International relations describe the type of relations a country has with other countries. The relationship between two countries is based on the level of interactions on subjects such as economy, military, law, environment. Two or more countries can have 'strategic relation', 'economic relation', 'political relation', 'bilateral (between two countries) multi lateral' (between two or more countries) relation.
The type of relation depends upon each others' mutual interests and benefits. In the region called South Asia, India is centrally located and geo-politics determines bilateral relations in the region. Land, location, terrain and other geographical factors have influenced political decisions in a big way.
The location of a country decides how it has to be prepared militarily to defend itself. For example, Great Britain used its location effectively to control the neighbouring and distant land by colonizing them through control of seas.
In the case of India too, geographical and natural resources have determined its power potential and how its power potential can be utilized to determine its relations with neighbouring and distant countries. In other words, as politics is about study of power, geopolitics refers to influences of geography on the relationships between nations.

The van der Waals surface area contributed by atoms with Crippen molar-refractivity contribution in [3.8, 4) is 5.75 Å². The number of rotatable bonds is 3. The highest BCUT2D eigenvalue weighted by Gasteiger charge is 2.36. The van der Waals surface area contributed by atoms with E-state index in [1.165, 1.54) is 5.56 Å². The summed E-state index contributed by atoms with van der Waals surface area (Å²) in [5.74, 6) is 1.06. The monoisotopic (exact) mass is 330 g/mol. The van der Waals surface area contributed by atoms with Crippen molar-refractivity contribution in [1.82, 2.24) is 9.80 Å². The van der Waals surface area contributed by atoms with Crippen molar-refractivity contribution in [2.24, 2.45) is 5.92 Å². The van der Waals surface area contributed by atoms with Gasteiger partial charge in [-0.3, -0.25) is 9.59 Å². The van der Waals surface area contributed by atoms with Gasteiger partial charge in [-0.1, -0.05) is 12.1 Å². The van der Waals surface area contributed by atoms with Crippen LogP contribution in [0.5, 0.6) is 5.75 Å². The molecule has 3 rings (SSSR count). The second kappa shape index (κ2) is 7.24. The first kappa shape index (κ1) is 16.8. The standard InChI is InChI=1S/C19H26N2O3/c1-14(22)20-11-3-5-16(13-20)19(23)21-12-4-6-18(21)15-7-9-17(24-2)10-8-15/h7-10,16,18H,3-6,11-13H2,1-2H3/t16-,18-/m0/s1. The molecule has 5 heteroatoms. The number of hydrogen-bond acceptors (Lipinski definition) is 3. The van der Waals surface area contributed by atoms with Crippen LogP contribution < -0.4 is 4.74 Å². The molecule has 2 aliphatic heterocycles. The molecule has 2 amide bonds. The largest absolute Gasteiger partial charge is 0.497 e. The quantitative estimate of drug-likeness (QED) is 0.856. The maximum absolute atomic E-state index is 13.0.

India is centrally located in South Asia and is surrounded by smaller countries. We call this region the Indian sub-continent because of the enormous size of the region. History reveals that the entire region was under the influence of India. For example, what we now call Pakistan and Bangladesh were once part of India. Similarly, the other countries of South Asian region such as Nepal, Bhutan, Sri Lanka and Maldives have at one point or other been under the influence of India. However, after the colonization by British, changes took place in the political and geographical features of the region.
The independence of India led to separation of Pakistan from India and Bangladesh was born in 1971. Today, the South Asian region comprises eight countries. They are: Afghanistan, Bangladesh, Bhutan, Myanmar, Nepal and Pakistan. Sri Lanka and Maldives shares maritime borders with India. China does share a big land boundary with India and hence it is India's northern neighbour but from a geo-political, historical and cultural point of view China is not included as part of South Asia.